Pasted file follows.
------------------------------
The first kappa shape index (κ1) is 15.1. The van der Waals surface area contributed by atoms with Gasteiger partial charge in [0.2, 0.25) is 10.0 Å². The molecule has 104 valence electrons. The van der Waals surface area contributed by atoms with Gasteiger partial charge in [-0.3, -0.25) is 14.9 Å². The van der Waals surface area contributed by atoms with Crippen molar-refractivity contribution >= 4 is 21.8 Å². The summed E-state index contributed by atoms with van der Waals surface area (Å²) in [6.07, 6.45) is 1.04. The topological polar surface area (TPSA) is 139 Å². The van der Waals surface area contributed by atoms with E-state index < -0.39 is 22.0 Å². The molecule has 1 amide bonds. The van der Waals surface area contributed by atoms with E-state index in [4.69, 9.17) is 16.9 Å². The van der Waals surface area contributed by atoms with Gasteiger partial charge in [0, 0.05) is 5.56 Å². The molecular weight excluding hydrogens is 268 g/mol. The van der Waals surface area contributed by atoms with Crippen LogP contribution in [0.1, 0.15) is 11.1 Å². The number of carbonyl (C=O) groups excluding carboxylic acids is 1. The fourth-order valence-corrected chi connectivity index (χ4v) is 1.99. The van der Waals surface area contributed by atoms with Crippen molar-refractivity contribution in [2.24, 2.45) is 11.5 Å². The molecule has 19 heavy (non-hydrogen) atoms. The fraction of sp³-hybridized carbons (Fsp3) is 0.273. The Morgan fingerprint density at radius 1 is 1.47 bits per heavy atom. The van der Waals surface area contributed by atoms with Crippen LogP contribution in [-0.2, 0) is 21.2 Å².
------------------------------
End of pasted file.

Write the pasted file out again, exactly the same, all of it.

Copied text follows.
The first kappa shape index (κ1) is 15.1. The van der Waals surface area contributed by atoms with Gasteiger partial charge in [0.2, 0.25) is 10.0 Å². The molecule has 104 valence electrons. The van der Waals surface area contributed by atoms with Gasteiger partial charge in [-0.3, -0.25) is 14.9 Å². The van der Waals surface area contributed by atoms with Crippen molar-refractivity contribution >= 4 is 21.8 Å². The summed E-state index contributed by atoms with van der Waals surface area (Å²) in [6.07, 6.45) is 1.04. The topological polar surface area (TPSA) is 139 Å². The van der Waals surface area contributed by atoms with E-state index < -0.39 is 22.0 Å². The molecule has 1 amide bonds. The van der Waals surface area contributed by atoms with E-state index in [4.69, 9.17) is 16.9 Å². The van der Waals surface area contributed by atoms with Gasteiger partial charge in [0, 0.05) is 5.56 Å². The molecular weight excluding hydrogens is 268 g/mol. The van der Waals surface area contributed by atoms with Crippen LogP contribution in [0.1, 0.15) is 11.1 Å². The number of carbonyl (C=O) groups excluding carboxylic acids is 1. The fourth-order valence-corrected chi connectivity index (χ4v) is 1.99. The van der Waals surface area contributed by atoms with Crippen molar-refractivity contribution in [2.24, 2.45) is 11.5 Å². The molecule has 19 heavy (non-hydrogen) atoms. The fraction of sp³-hybridized carbons (Fsp3) is 0.273. The Morgan fingerprint density at radius 1 is 1.47 bits per heavy atom. The van der Waals surface area contributed by atoms with Crippen LogP contribution in [-0.2, 0) is 21.2 Å².